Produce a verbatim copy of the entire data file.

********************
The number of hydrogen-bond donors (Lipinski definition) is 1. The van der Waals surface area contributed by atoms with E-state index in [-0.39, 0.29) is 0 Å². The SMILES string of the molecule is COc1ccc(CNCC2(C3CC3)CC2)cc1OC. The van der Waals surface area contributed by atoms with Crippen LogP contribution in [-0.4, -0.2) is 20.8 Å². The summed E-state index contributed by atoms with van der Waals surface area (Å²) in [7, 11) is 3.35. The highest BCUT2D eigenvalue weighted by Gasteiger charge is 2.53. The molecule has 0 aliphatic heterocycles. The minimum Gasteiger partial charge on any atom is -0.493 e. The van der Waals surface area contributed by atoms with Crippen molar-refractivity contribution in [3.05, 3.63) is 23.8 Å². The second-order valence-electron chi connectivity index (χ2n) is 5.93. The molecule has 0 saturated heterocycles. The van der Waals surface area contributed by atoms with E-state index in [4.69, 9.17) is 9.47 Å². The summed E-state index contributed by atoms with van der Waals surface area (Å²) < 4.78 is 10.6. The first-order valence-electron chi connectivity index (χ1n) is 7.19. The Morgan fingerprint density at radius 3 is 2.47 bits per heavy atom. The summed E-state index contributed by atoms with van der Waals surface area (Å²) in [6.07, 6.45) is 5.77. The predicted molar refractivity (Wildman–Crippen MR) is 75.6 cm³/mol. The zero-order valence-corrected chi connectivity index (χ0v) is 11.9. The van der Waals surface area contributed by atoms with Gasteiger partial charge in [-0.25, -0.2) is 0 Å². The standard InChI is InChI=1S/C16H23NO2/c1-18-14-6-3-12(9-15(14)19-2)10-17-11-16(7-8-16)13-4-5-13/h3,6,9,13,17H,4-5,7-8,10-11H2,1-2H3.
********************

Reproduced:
The number of hydrogen-bond donors (Lipinski definition) is 1. The van der Waals surface area contributed by atoms with E-state index in [-0.39, 0.29) is 0 Å². The SMILES string of the molecule is COc1ccc(CNCC2(C3CC3)CC2)cc1OC. The van der Waals surface area contributed by atoms with Crippen LogP contribution in [-0.4, -0.2) is 20.8 Å². The summed E-state index contributed by atoms with van der Waals surface area (Å²) in [7, 11) is 3.35. The highest BCUT2D eigenvalue weighted by Gasteiger charge is 2.53. The molecule has 0 aliphatic heterocycles. The minimum Gasteiger partial charge on any atom is -0.493 e. The van der Waals surface area contributed by atoms with Crippen molar-refractivity contribution in [3.05, 3.63) is 23.8 Å². The second-order valence-electron chi connectivity index (χ2n) is 5.93. The molecule has 0 saturated heterocycles. The van der Waals surface area contributed by atoms with E-state index in [4.69, 9.17) is 9.47 Å². The summed E-state index contributed by atoms with van der Waals surface area (Å²) < 4.78 is 10.6. The first-order valence-electron chi connectivity index (χ1n) is 7.19. The Morgan fingerprint density at radius 3 is 2.47 bits per heavy atom. The summed E-state index contributed by atoms with van der Waals surface area (Å²) in [6.07, 6.45) is 5.77. The predicted molar refractivity (Wildman–Crippen MR) is 75.6 cm³/mol. The zero-order valence-corrected chi connectivity index (χ0v) is 11.9. The van der Waals surface area contributed by atoms with Gasteiger partial charge in [-0.25, -0.2) is 0 Å². The standard InChI is InChI=1S/C16H23NO2/c1-18-14-6-3-12(9-15(14)19-2)10-17-11-16(7-8-16)13-4-5-13/h3,6,9,13,17H,4-5,7-8,10-11H2,1-2H3.